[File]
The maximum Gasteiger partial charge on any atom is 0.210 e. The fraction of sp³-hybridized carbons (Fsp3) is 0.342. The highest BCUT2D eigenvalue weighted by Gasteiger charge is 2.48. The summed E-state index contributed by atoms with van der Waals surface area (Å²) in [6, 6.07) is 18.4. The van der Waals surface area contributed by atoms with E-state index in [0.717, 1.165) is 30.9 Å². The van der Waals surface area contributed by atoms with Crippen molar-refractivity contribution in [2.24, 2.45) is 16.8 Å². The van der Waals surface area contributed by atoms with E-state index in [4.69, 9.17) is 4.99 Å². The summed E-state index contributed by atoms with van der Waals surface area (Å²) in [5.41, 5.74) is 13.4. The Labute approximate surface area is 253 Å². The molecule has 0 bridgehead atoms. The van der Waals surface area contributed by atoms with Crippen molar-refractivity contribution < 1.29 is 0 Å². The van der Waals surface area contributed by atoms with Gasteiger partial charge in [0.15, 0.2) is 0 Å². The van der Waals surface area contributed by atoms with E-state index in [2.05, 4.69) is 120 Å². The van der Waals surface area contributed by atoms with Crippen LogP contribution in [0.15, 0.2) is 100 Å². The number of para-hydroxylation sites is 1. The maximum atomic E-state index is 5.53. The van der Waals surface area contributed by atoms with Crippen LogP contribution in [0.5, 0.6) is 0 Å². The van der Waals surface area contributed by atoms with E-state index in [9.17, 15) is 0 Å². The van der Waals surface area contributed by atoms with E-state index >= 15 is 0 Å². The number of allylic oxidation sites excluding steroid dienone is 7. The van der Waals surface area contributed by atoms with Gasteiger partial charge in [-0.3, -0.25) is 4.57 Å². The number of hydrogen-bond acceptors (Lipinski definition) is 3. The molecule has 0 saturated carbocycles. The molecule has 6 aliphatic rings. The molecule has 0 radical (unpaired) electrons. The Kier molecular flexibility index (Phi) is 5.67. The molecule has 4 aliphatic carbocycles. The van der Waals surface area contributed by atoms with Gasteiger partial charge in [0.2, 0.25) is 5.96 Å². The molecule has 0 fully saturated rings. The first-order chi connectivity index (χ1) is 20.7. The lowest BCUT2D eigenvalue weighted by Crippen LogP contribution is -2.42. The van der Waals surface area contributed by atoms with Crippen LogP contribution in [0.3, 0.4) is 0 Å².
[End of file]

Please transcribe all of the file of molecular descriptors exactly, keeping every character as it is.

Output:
The maximum Gasteiger partial charge on any atom is 0.210 e. The fraction of sp³-hybridized carbons (Fsp3) is 0.342. The highest BCUT2D eigenvalue weighted by Gasteiger charge is 2.48. The summed E-state index contributed by atoms with van der Waals surface area (Å²) in [6, 6.07) is 18.4. The van der Waals surface area contributed by atoms with E-state index in [0.717, 1.165) is 30.9 Å². The van der Waals surface area contributed by atoms with Crippen molar-refractivity contribution in [2.24, 2.45) is 16.8 Å². The van der Waals surface area contributed by atoms with E-state index in [4.69, 9.17) is 4.99 Å². The summed E-state index contributed by atoms with van der Waals surface area (Å²) in [5.41, 5.74) is 13.4. The Labute approximate surface area is 253 Å². The molecule has 0 bridgehead atoms. The van der Waals surface area contributed by atoms with Crippen molar-refractivity contribution < 1.29 is 0 Å². The van der Waals surface area contributed by atoms with Gasteiger partial charge in [0.15, 0.2) is 0 Å². The van der Waals surface area contributed by atoms with E-state index in [2.05, 4.69) is 120 Å². The van der Waals surface area contributed by atoms with Crippen LogP contribution in [0.15, 0.2) is 100 Å². The number of para-hydroxylation sites is 1. The maximum atomic E-state index is 5.53. The van der Waals surface area contributed by atoms with Crippen LogP contribution in [0.5, 0.6) is 0 Å². The van der Waals surface area contributed by atoms with E-state index in [9.17, 15) is 0 Å². The van der Waals surface area contributed by atoms with E-state index >= 15 is 0 Å². The number of allylic oxidation sites excluding steroid dienone is 7. The van der Waals surface area contributed by atoms with Gasteiger partial charge in [-0.3, -0.25) is 4.57 Å². The number of hydrogen-bond acceptors (Lipinski definition) is 3. The molecule has 0 saturated carbocycles. The molecule has 6 aliphatic rings. The molecule has 0 radical (unpaired) electrons. The Kier molecular flexibility index (Phi) is 5.67. The molecule has 4 aliphatic carbocycles. The van der Waals surface area contributed by atoms with Gasteiger partial charge in [0.2, 0.25) is 5.96 Å². The molecule has 0 fully saturated rings. The first-order chi connectivity index (χ1) is 20.7. The lowest BCUT2D eigenvalue weighted by Crippen LogP contribution is -2.42. The van der Waals surface area contributed by atoms with Crippen LogP contribution in [0.3, 0.4) is 0 Å².